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Ali 🐝 Anani, Brand Ambassador @beBee

#42
I am comfortable with your comment Harvey Lloyd

Ali 🐝 Anani, Brand Ambassador @beBee

#41
I love your daring comment Milos Djukic and I appreciate it greatly. It is equally provocative in a good way. Right from the beginning you arose my interest "Leadership is not about getting people to understand and believe in your vision and to work with you to achieve your goals". I paused on this before I could comment to think. Leaders lead others. Leads them towards what? This is a great question. If they were leading themselves then they by discovery or by serendipity you may run across great discoveries. In doing research this is a great possibility because the research team will be focused on discovering and they are aware there work is exploratory in nature. In organization where there are many team members with different interests what would keep them together? What is the glue other than having a common goal? I am still thinking...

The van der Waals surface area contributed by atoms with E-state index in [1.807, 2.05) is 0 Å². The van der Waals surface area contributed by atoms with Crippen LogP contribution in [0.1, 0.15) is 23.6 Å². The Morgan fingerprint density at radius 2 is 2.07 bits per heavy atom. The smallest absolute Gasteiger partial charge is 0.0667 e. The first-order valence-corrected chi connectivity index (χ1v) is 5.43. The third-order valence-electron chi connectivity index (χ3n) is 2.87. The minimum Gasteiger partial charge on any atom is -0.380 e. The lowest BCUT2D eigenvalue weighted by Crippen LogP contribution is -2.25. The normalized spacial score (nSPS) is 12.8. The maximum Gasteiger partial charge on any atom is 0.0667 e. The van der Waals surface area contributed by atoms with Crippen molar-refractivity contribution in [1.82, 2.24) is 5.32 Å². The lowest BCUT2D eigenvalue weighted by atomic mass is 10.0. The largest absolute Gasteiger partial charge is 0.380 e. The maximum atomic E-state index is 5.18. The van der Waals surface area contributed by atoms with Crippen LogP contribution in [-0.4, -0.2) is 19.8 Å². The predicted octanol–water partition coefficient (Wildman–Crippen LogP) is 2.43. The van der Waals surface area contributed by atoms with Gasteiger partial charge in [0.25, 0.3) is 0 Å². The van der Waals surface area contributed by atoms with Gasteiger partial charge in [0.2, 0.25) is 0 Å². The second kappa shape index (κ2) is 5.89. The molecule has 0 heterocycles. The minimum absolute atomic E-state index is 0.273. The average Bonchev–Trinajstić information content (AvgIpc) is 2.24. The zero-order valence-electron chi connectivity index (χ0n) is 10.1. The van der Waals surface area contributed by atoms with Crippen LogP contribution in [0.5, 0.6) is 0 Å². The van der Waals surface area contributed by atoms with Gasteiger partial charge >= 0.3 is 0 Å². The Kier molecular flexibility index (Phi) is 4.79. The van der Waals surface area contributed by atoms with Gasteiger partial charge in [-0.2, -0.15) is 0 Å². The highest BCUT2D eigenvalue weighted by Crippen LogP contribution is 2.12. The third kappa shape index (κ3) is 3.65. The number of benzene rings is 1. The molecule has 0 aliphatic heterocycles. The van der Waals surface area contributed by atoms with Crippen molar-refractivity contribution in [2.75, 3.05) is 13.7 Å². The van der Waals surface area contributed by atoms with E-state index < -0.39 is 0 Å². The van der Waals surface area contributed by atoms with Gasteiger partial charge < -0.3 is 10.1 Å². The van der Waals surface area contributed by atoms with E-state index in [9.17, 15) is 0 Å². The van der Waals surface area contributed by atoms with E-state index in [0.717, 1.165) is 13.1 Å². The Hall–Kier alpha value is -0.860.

Ali 🐝 Anani, Brand Ambassador @beBee

#40
I add to your excellent comment Franci\ud83d\udc1dEugenia Hoffman, beBee Brand Ambassador leaders who find the fault remedy it. Sometimes not knowing the real fault will make the remedy useless.

Harvey Lloyd

Harvey Lloyd

3 years ago #36

#41
I enjoyed your comment here. I would add that leaders are first humans satisfying some motivational need they require. Both intrinsically and extrinsically. One of the 1st Principals is recognizing that each person is doing the same thing. Regardless of position. Organizing these motivational needs is where leaders are made and broken. Each person requires what they need from the organization.